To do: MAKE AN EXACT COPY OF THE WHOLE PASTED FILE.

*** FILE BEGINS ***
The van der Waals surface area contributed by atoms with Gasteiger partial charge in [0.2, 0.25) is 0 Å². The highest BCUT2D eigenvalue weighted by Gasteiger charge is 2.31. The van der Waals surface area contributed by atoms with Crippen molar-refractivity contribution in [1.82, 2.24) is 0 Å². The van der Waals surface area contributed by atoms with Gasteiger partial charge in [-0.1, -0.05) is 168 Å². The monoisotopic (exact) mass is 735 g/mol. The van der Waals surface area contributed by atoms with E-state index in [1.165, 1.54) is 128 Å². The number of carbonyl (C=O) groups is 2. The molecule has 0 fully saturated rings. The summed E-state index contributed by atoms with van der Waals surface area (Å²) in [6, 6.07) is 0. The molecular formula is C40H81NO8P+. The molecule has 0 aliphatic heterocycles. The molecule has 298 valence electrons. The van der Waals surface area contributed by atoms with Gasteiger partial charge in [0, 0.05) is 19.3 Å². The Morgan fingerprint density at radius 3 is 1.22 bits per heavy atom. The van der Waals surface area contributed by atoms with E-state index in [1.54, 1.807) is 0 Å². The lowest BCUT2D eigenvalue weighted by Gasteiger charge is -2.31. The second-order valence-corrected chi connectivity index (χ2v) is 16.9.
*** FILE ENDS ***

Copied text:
The van der Waals surface area contributed by atoms with Gasteiger partial charge in [0.2, 0.25) is 0 Å². The highest BCUT2D eigenvalue weighted by Gasteiger charge is 2.31. The van der Waals surface area contributed by atoms with Crippen molar-refractivity contribution in [1.82, 2.24) is 0 Å². The van der Waals surface area contributed by atoms with Gasteiger partial charge in [-0.1, -0.05) is 168 Å². The monoisotopic (exact) mass is 735 g/mol. The van der Waals surface area contributed by atoms with E-state index in [1.165, 1.54) is 128 Å². The number of carbonyl (C=O) groups is 2. The molecule has 0 fully saturated rings. The summed E-state index contributed by atoms with van der Waals surface area (Å²) in [6, 6.07) is 0. The molecular formula is C40H81NO8P+. The molecule has 0 aliphatic heterocycles. The molecule has 298 valence electrons. The van der Waals surface area contributed by atoms with Gasteiger partial charge in [0, 0.05) is 19.3 Å². The Morgan fingerprint density at radius 3 is 1.22 bits per heavy atom. The van der Waals surface area contributed by atoms with E-state index in [1.54, 1.807) is 0 Å². The lowest BCUT2D eigenvalue weighted by Gasteiger charge is -2.31. The second-order valence-corrected chi connectivity index (χ2v) is 16.9.